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I have this working code which reads in a 700x700 RGB24 TIF file and places it into display memory. The line which assigns the pixelARGB value appears to be extremely inefficient, this code takes 3-4 seconds to redraw the screen. Is there a way I can avoid the shifting and oring and just place the byte values into the correct position within the 32 bit word? In other languages I have done this with "overlayed variables" or "variant records" or such. Cannot find this in Java. Thank you.

for (y=0; y<700; y++) { // for each line
    i = 0;
    for (x=0; x<700; x++) { // for each dot
        red = lineBuf[i++] & 0xFF;
        green = lineBuf[i++] & 0xFF;
        blue = lineBuf[i++]& 0xFF;
        pixelARGB = 0xFF000000 | (red << 16)| (green << 8) | blue;
        this_g.setPixel(x + BORDER, y + BORDER, pixelARGB);
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Have you tried this? int ARGB = new Color(red, green, blue, alpha).getRGB(); – Pragnani Kinnera Mar 27 '13 at 19:33
what type of array is lineBuf, if it's an int array then a lot of memory / time is being wasted, if not then all the & 0xFF masks are being wasted. – Serdalis Mar 27 '13 at 19:33
Serdalis: LineBuf is a byte array, you are right the & 0xFF appear wasted. I will remove it and retest.Thanks. Pragnini: Thanks I will try it. – user1644002 Mar 27 '13 at 20:11
Serdalis: If I remove the masking, then the final pixels displayed are corrupted; apparently there is sign extension occurring and when the top bit is set the bits above all go to "1" causing a white display. – user1644002 Mar 27 '13 at 22:04
Pragnani: I was able to replace the rotates and shifts with: pixelARGB=Color.argb(alpha,red,green,blue); which is similar to your suggestion; however, performance stayed about the same. It must be slow due to the numerous setPixel calls as David (below) suggested. Thank you for your help. – user1644002 Mar 27 '13 at 22:57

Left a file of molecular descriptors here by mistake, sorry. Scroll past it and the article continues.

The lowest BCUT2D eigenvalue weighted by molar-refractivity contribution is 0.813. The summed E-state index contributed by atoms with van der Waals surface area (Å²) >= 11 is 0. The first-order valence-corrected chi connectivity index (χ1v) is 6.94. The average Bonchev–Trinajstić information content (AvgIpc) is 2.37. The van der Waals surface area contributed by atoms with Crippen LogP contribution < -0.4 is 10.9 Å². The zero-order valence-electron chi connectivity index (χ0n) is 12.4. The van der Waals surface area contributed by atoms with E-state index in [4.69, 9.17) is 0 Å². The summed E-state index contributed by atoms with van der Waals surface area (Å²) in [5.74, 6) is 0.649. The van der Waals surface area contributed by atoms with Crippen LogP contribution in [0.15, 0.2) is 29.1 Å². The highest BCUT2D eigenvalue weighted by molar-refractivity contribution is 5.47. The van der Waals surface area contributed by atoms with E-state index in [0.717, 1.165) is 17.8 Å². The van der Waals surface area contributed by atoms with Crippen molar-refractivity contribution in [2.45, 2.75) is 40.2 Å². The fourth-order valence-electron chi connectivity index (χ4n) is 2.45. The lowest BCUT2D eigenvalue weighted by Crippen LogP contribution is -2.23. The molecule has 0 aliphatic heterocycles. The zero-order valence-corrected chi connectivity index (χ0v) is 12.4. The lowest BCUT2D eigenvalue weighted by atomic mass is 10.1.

1 Answer 1

up vote 1 down vote accepted

There is at least one way to convert your TIFF image data buffer into a Bitmap more efficiently, and there is an optimization that can possibly be made.

1. Use an int[] array instead of pixel copies:

You still have to calculate each pixel individually, but set them in an int[] array. It is the setPixel() function that is taking all your time.


final int w = 700;
final int h = 700;
final int n = w * h;
final int [] buf = new int[n];
for (int y = 0; y < h; y++) {
    final int yw = y * w;
    for (int x = 0; x < w; x++) {
        int i = yw + x;
        // Calculate 'pixelARGB' here.
        buf[i] = pixelARGB;
Bitmap result = Bitmap.createBitmap(buf, w, h, Bitmap.Config.ARGB_8888);

2. Resize within your Loop:

This is not very likely, but in case your destination ImageView for the result image is known to be smaller than the source image, which is 700x700 in your question, then you can resize within your for loop for an extremely high performance increase.

What you have to do is loop through your destination image pixels, calculate the pixel x, y values you need from your source image, calculate the pixelARGB value for only those pixels, populate a smaller int[] array, and finally generate a smaller Bitmap. Much. Faster.

You can even enhance the resize quality with a homebrew cubic interpolation of the four nearest source pixels for each destination pixel, but I think you will find this unnecessary for display purposes.

share|improve this answer
David, This 700x700 image is being drawn into the middle of an existing 800x800 bitmap; so I have to see if I can insert the 700x700 area into the middle-- I would believe you that the setPixel is burning up much of the time. I couldn't find a set Row function or I would have used that. Regarding #2 the file has the same resolution as the drawn map so there is no downsizeing to be made. Thanks – user1644002 Mar 27 '13 at 20:24
You're welcome. I didn't expect #2 to be able to help, but one must try because the improvement can be so great. Regarding your source 700x700 vs destination 800x800, I recommend that you allow Android to scale that at display time via standard Layout parameters. It is very efficient. Note that the size will not always display exactly as you expect because the Android OS further scales the image based on screen density so that all images will appear the same physical size on all devices - this is often a confusing pain for developers. – David Manpearl Mar 27 '13 at 20:50
Taking David's advice, I have minimized the system calls down to two, one to read in the rgb elements of the TIFF and one to output a bitmap onto a preexisting canvas. Hoping compiler treats those << 8's intelligently (as a byte move rather than bit manipulation). byte[] lineBuf=new byte[2100*700]; int [] bmapBuf=new int[490000];bmapBuf[j++]=((((0x0000FF00 | (lineBuf[i++] & 0xff))<<8)| (lineBuf[i++] & 0xff ))<<8) | (lineBuf[i++] & 0xff ); this_g.drawBitmap(bmapBuf,0,700,BORDER,BORDER,700,700,true,null); – user1644002 Mar 29 '13 at 16:07

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